Philippines to Hold Military Exercises With China: Duterte

Felipe Villamor
170501-PH-naval-620.jpg Philippine President Rodrigo Duterte (center) salutes while visiting the Chinese warship Changchun in the port of Davao, May 1, 2017.

The Philippines is to conduct military exercises with newfound regional backer China in waters around the southern Mindanao region, President Rodrigo Duterte said Monday after touring Chinese warships docked at his hometown of Davao City.

It was the first time in seven years that the Chinese Navy had made a port call in the Philippines, and on Monday military personnel on both sides engaged in “goodwill games” to cement the revitalized friendship.

“[This trip] is really part of confidence-building and goodwill, and to show that we are friends,” Duterte said. “That’s why I welcomed them here and I was the one who asked, ‘you show me your warships.’”

“Yes, I said I agree, you can have a joint exercise here in Mindanao, maybe in the Sulu Sea,” Duterte told reporters, according to a transcript released to the media in Manila.

The Philippine leader also said he might not be able to visit the United States this year, after boasting earlier about receiving an invitation from U.S. President Donald Trump over the weekend.

Duterte visited the three Chinese warships a day after issuing a chairman’s statement on behalf of the Association of Southeast Asian Nations (ASEAN), which just wrapped its annual meeting in Manila.

In what many experts consider as a turnaround from Manila’s earlier position regarding China, Duterte merely took note of “concerns expressed by some leaders over recent developments in the area.”

He ignored a 2015 ruling by the Permanent Court of Arbitration that invalidated China’s claims to most of the potentially resource-rich South China Sea region, a vital waterway through which most of the world’s shipping commerce passes.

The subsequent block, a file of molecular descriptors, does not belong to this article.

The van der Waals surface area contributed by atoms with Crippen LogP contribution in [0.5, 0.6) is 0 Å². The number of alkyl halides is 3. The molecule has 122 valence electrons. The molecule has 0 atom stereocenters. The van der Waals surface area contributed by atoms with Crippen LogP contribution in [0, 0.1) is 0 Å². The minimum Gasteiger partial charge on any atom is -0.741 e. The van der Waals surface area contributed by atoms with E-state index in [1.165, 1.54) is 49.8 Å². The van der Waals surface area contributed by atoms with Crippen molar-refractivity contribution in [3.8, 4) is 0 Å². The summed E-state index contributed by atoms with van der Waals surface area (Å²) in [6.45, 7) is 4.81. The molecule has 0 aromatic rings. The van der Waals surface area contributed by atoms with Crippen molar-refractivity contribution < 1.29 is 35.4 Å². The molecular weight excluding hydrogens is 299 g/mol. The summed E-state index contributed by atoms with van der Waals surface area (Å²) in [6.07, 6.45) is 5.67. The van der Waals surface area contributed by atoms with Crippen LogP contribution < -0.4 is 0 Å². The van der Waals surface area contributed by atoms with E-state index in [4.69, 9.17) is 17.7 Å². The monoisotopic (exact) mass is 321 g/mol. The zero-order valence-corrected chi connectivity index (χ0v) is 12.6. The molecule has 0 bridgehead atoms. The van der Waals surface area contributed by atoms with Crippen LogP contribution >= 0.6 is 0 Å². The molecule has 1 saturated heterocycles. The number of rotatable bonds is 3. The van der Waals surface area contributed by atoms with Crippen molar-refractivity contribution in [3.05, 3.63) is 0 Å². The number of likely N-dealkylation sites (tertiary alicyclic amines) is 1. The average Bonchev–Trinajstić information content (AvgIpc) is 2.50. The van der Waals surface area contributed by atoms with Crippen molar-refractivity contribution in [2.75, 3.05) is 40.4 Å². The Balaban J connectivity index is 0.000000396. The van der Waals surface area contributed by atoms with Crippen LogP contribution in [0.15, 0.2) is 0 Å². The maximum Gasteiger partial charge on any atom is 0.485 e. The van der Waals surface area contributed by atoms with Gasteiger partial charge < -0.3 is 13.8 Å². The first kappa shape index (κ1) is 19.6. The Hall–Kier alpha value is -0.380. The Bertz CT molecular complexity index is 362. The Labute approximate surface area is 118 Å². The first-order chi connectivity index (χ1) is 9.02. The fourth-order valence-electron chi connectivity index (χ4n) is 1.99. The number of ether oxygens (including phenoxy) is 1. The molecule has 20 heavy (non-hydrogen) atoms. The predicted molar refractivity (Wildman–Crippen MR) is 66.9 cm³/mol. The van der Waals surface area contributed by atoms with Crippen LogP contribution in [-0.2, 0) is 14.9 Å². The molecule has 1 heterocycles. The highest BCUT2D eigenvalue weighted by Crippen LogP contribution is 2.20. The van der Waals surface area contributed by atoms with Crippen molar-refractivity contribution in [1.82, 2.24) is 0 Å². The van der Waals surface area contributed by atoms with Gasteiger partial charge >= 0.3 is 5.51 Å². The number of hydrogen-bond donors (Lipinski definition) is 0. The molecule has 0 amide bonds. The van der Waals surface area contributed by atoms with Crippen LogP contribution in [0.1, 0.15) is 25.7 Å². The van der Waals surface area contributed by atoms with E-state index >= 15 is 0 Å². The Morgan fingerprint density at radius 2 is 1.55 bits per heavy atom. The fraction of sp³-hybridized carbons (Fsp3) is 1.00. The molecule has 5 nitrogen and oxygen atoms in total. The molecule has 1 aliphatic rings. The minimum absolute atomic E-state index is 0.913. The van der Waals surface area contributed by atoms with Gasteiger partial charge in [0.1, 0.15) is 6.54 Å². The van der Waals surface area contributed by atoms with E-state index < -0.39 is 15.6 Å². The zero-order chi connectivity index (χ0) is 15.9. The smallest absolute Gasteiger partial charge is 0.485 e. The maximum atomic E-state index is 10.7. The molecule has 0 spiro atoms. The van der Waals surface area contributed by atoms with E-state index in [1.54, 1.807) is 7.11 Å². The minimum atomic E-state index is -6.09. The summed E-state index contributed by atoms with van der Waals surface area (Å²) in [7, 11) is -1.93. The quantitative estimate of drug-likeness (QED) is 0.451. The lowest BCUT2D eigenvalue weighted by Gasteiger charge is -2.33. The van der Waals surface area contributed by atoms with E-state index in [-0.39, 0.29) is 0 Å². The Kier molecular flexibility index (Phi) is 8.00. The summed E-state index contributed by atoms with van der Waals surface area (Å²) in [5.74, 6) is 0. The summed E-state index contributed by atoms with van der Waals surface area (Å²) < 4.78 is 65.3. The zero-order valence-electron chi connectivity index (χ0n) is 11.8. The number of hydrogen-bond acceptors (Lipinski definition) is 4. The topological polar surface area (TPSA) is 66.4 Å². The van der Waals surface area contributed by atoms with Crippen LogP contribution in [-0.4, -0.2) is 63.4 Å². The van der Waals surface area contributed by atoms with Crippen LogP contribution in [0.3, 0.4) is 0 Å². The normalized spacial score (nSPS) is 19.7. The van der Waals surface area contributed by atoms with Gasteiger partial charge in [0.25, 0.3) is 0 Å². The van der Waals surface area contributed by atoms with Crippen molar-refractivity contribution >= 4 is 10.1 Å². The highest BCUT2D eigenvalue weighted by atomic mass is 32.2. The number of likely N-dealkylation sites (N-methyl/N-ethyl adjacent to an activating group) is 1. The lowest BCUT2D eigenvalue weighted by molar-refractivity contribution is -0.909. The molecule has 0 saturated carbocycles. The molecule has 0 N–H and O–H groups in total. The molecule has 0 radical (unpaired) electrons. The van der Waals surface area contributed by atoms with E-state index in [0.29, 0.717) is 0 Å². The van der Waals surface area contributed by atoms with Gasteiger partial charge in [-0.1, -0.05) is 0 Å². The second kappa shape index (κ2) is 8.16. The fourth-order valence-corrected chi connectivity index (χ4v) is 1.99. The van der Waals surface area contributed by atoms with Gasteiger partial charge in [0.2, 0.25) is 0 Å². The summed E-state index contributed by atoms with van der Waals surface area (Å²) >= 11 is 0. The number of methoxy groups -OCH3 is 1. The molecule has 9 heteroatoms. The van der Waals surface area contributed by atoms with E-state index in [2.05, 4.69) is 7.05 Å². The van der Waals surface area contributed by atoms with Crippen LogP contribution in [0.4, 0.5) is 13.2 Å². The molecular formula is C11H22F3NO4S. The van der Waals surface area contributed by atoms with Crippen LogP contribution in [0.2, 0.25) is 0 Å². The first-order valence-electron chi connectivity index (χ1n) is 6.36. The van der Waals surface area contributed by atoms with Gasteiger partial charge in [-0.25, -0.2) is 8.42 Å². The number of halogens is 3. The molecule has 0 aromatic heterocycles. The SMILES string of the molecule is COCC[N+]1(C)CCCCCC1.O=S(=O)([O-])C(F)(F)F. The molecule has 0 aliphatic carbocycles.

Apart from the Philippines and China, the sea region is claimed as well by Taiwan and ASEAN states Brunei, Malaysia and Vietnam. China insists it has historical and sovereign rights over the region.

In previous news conferences, Duterte repeatedly said the Philippines and other nations were helpless to stop China’s island-building in parts of the South China Sea. He also emphasized the potential billions of dollars’ worth of investments from Beijing that he expected to be an offshoot of improved bilateral relations.

In Davao City on Monday, Duterte said he was impressed by the Chinese vessels’ armaments.

If they fired toward the Philippine direction, he said, “all of us will be blown.”

‘I’m tied up’

Asked if he would make a state visit after getting the invitation from President Trump, Duterte replied: “No, because I have … I’m tied up. I cannot make any definite promise. I’m supposed to go to Russia, I’m also supposed to go to Israel.”

Trump called Duterte after the ASEAN summit on Saturday.

Duterte said the telephone conversation was brief but friendly, and that he cautioned the U.S. president to tread carefully with North Korea, which has threatened anew to test nuclear weapons.

Duterte said he explained to Trump his relationship with the former administration of Barrack Obama, whom he blamed for publicly warning him about his country’s war on drugs.

“It was not a distancing but it was rather a rift between me maybe and the State Department and Mr. Obama who spoke openly against me,” Duterte said.

He said that with the election of Trump, “things have changed.”

“He wants to make friends and he says we are friends,” Duterte said. “So why do you have to pick a fight?”

Duterte’s latest comments about Trump came after the New York-based Human Rights Watch called on the American president to censure his Philippine counterpart for his country’s anti-narcotics campaign, which has left thousands dead since last year.

Phelim Kine, a deputy Asia director for Human Rights Watch, urged Trump to talk about the killings that occurred since Duterte took office in June 2016.

Kine called the Filipino leader an “enthusiastic cheerleader for those killings.”

“Countries with close bilateral ties to the Philippines, particularly the United States, have an obligation to urge accountability for the victims of Duterte’s abusive drug war, rather than offer to roll out the red carpet for official state visits with its mastermind,” Kine said.

He said Duterte had made repeated calls for the public to kill drug addicts as part of the campaign.

“These calls could constitute criminal incitement to commit murder,” Kine said.


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